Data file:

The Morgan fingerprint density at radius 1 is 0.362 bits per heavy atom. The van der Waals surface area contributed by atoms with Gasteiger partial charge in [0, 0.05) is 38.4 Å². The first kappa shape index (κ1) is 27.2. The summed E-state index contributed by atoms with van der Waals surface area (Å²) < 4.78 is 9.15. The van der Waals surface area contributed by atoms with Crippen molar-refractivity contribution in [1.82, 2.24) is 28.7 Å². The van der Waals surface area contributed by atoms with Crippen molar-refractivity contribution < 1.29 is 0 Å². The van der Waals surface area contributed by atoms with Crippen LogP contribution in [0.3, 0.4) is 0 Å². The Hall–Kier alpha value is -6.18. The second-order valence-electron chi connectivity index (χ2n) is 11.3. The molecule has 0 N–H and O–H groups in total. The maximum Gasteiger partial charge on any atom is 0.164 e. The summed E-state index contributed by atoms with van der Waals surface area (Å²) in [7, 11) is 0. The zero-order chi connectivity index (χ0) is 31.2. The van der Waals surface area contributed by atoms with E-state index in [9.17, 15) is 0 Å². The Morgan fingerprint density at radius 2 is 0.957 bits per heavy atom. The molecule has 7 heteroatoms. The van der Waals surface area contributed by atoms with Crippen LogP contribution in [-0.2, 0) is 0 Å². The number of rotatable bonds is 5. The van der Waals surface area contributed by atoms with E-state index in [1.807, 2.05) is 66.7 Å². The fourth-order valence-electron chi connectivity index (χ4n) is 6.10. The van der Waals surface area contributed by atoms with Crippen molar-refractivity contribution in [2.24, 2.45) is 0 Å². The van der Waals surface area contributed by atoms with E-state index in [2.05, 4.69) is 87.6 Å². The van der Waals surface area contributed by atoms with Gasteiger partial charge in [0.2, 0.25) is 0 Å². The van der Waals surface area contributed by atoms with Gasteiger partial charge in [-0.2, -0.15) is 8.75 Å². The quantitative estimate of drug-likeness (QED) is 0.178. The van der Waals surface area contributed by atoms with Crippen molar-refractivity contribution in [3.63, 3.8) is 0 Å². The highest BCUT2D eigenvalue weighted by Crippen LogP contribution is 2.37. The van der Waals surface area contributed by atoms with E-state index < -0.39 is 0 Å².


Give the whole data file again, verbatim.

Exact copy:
The Morgan fingerprint density at radius 1 is 0.362 bits per heavy atom. The van der Waals surface area contributed by atoms with Gasteiger partial charge in [0, 0.05) is 38.4 Å². The first kappa shape index (κ1) is 27.2. The summed E-state index contributed by atoms with van der Waals surface area (Å²) < 4.78 is 9.15. The van der Waals surface area contributed by atoms with Crippen molar-refractivity contribution in [1.82, 2.24) is 28.7 Å². The van der Waals surface area contributed by atoms with Crippen molar-refractivity contribution < 1.29 is 0 Å². The van der Waals surface area contributed by atoms with Crippen LogP contribution in [0.3, 0.4) is 0 Å². The Hall–Kier alpha value is -6.18. The second-order valence-electron chi connectivity index (χ2n) is 11.3. The molecule has 0 N–H and O–H groups in total. The maximum Gasteiger partial charge on any atom is 0.164 e. The summed E-state index contributed by atoms with van der Waals surface area (Å²) in [7, 11) is 0. The zero-order chi connectivity index (χ0) is 31.2. The van der Waals surface area contributed by atoms with E-state index in [9.17, 15) is 0 Å². The Morgan fingerprint density at radius 2 is 0.957 bits per heavy atom. The molecule has 7 heteroatoms. The van der Waals surface area contributed by atoms with Crippen LogP contribution in [-0.2, 0) is 0 Å². The number of rotatable bonds is 5. The van der Waals surface area contributed by atoms with E-state index in [1.807, 2.05) is 66.7 Å². The fourth-order valence-electron chi connectivity index (χ4n) is 6.10. The van der Waals surface area contributed by atoms with Crippen molar-refractivity contribution in [2.24, 2.45) is 0 Å². The van der Waals surface area contributed by atoms with E-state index in [2.05, 4.69) is 87.6 Å². The van der Waals surface area contributed by atoms with Gasteiger partial charge in [0.2, 0.25) is 0 Å². The van der Waals surface area contributed by atoms with Gasteiger partial charge in [-0.2, -0.15) is 8.75 Å². The quantitative estimate of drug-likeness (QED) is 0.178. The van der Waals surface area contributed by atoms with Crippen molar-refractivity contribution in [3.63, 3.8) is 0 Å². The highest BCUT2D eigenvalue weighted by Crippen LogP contribution is 2.37. The van der Waals surface area contributed by atoms with E-state index < -0.39 is 0 Å².